Most Wanted: Origins
Issue 1 of 4
The C.B.D., Hong Kong
A marksman's scope filled with red. The colours burst, vivid, vibrant and sudden like candy from a piñata. The air rippled around the hollow-tip slug as it passed silently and cleanly through it's target's skull. The man's face folded in on itself as it's contents vomited onto the wall behind.
'Bullseye' the shooter whispered into the wind that whipped past his face. It was still breezy on the roof of the midnight express, 12 blocks away.
8 Years Ago
Suburbia, New Jersey
A boy no older than 14 sidled past a mirror before the front door to his family's home. He caught his reflection as his hand reached for the doorknob. His face fell as he took in his own appearance. Scrawny for his age and hunching, he is made to wear a halo for his posture. He looked up with a frown at the sound of his mother's 4 inch heels clinking down the stairs. “How long do I have to wear this for again?” he asked his mother. He knew the answer already, the words could have been imprinted on his eyelids for all the times he had heard them. “Until you stand up straight like a man” his mother said, smiling weakly down at him. “You know your dad wants you to grow up strong, Hayden” she said, her smile didn't extend to her eyes which were lined and careworn. “He wants you to take over the family business when you're older.” she finished, her voice cracking slightly hollow.
Hayden picked up his schoolbag as a rickety motor outside heralded the presence of his school bus. “I don't see why I need to be big and strong to work at a paper factory Mom.” he replied, turning the doorknob to a cold December's morning. His mother touched his shoulder to forestall him. He turned to her and she made to kiss his forehead in farewell. However, she found her way blocked by the steel of his spinal support and compromised by kissing his cheek instead. “You be good for Mommy ok?” she said, smiling as her son left for school. The boys on the bus were to be expected, Hayden thought. Teasing him and bouncing spitballs off the back of his head, trying to get them to stick to his halo. Even the bus driver chuckled every morning when the door folded itself open in front of him. It's not like he didn't know how stupid he looked. It wasn't something he could forget about, it had always been this way for him.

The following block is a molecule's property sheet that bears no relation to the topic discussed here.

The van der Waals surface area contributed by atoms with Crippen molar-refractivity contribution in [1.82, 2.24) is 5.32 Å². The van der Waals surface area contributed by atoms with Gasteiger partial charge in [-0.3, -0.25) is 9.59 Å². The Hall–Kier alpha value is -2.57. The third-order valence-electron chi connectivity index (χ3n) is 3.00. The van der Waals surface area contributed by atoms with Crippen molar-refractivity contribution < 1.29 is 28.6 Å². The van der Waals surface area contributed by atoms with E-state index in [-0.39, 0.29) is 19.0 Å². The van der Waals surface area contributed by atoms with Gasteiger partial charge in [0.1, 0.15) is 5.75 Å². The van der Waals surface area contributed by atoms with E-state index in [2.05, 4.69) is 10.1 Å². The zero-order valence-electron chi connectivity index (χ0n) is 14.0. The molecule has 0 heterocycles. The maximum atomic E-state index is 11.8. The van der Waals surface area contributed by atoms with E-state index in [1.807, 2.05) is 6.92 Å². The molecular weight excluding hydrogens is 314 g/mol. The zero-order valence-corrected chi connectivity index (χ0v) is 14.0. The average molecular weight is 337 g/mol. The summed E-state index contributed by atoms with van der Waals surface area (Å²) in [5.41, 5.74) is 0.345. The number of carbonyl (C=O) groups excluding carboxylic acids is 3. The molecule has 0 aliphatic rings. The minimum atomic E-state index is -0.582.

He didn't know any better. Because it wasn't just his spinal troubles that made him stand out from the other kids, he was almost clinically uncoordinated. He was last in every race. He was the reason his gym teacher lost his voice yelling every Monday. He was the guy sitting on the bench with the girls, with whom he was abjectly unpopular, at every basketball game. It wasn't like he felt sorry for himself, he flat-out didn't know it could be any different for someone like him. His mother had brought him up to fear any physical activity or interaction. “Hayden Alexander, should have been called Amanda!” yelled a rather round and beefy boy who had spotted Hayden on the bench after a game. “Get it, because you were born a girl but your Mom's too fucking stupid to realise it!” he explained as he strolled over with his friends laughing over his shoulder. Hayden strained to raise his eye to the level of the boy with the halo constricting his neck movement. The boy came to stand over him with half a dozen boys behind him. “Nice one, Declyn” breathed Hayden in a lifeless sigh.
Declyn the bully sneered. “Maybe by the time we graduate you'll have figured it out. Reckon you'll go to the prom with one of my boys?” he asked, pointing behind him and shining his buck-teeth in a mocking grin. “I think we could show you your real place in the world Hay, think you'd like that huh?” Declyn's spit flecked Hayden's face as he laughed. “I think you're a faggot, maybe you want to come back behind the sheds and suck my- *oouf*” Declyn's pronouncements had been cut-off. This was quite usual for him at home with his own abusive and alcoholic father. However, this was the first time it had come from someone his age. Someone who had been pushed by him enough to start pushing back. Only this person was rather ill-practised in such a raw art form. Hayden threw a punch with all his might, but it wasn't enough. Sitting down his straight aim barely caught the bully's midsection. He wasn't strong enough to wind a kid his own size and Declyn was certainly much bigger than that. His moment of aggression would cost him dearly. Declyn grabbed him by is halo, clobbering him with a fist bigger than Hayden's face. The little consciousness he retained was soon robbed of him as he was summarily thrown to the ground, kicked and stomped by half a dozen boys twice his size.